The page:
Civil Guard (Costa Rica)

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Civil Guard (Spanish: Guardia Civil) of Costa Rica was a gendarmerie type force responsible for both limited national defense and internal security missions.

The Guardia Civil was the largest branch of the Fuerza Pública (Public Force) and was responsible for the defense of the nation in addition to its law enforcement duties.

History[1][edit]

The Civil Guard was founded in 1949 and combined the functions of an army, air force, navy, national police and coast guard. As formed, it was intended to have a very limited military capacity but have a primary internal security function. Its strength was initially 1,200, which remained relatively stable until the mid-1970s when it increased to 2,000. With its increased size came a tendency to assume a more military role.

The Civil Guard was organised along military lines and was deployed in seven provincial companies. Roughly 40 percent of the Civil Guard was deployed in or near the capital of San José. The units included the Presidential Guard approximating battalion size, and a Security battalion which combined 1st and 2nd Companies. The 3rd Company, which functioned as a strategic reserve, a depot and a training unit, was also the size of a small battalion.

Other Civil Guard units included the Traffic Force, a nationwide highway patrol, and the Investigationes, a detective force. Since 1963, all personnel have been trained at the National Police School with others undergoing training in the United States or at the School of the Americas in the Panama Canal Zone.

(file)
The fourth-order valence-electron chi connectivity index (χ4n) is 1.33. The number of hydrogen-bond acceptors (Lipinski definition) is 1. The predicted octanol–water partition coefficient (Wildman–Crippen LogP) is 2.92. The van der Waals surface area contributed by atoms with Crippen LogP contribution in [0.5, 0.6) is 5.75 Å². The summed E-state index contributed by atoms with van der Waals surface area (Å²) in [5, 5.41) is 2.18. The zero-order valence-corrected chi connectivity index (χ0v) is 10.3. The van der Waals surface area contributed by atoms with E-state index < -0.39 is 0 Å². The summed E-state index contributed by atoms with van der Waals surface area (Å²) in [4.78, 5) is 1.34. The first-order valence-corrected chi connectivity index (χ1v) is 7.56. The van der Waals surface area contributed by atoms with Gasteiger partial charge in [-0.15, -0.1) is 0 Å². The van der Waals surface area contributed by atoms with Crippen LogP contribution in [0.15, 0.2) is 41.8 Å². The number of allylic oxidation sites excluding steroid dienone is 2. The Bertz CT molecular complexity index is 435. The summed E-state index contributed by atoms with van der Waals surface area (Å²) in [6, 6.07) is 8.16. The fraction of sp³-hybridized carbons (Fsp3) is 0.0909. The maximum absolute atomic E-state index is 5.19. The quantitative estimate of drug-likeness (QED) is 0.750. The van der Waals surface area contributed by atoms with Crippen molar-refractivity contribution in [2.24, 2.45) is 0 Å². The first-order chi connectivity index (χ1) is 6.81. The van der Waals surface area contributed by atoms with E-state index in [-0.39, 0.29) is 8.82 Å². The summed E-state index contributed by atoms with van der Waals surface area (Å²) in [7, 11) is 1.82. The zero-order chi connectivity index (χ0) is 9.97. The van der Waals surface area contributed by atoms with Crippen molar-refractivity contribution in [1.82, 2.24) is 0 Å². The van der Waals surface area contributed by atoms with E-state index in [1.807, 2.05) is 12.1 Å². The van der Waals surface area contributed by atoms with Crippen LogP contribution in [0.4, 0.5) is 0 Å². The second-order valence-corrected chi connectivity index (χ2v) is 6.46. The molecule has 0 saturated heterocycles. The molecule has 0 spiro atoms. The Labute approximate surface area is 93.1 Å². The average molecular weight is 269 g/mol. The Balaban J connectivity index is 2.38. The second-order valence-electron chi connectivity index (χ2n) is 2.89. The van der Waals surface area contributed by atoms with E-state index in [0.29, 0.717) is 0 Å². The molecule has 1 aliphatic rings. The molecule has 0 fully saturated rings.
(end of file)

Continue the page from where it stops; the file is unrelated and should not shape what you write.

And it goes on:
The police functions of the Civil Guard were basically confined to the national and provincial capitals with the policing of rural towns and villages being the responsibility of the Rurales (Rural Assistance Guard).

A small Civil Guard force was deployed in the Dominican Civil War. The only recent operations of the Civil Guard were during the Nicaraguan Civil War and during the Contra War.

In 1996, the Ministry of Public Security was established controlling the Fuerza Pública or Public Force which was subsequently reorganized and eliminated the Civil Guard, Rural Assistance Guard, and Frontier Guards as separate entities; they are now under the Ministry and operate on a geographic command basis performing ground security, law enforcement, counter-narcotics, and border patrol functions.

Equipment[edit]

The attempted invasion of Costa Rica from Nicaragua in 1955 demonstrated the need of maintaining a self-defence ability so the Civil Guard has maintained a quantity of light infantry weapons and support weapons. Despite its official abolition of its military, between 1950 and 1970 Costa Rica accepted 1.8 million USD in military aid and 113,000 USD in surplus equipment from the United States. However, in 1981, the Costa Rican government stated that all military equipment on hand — including a small number of M113 armored personnel carriers acquired in the mid-1970s — was obsolete or obsolescent.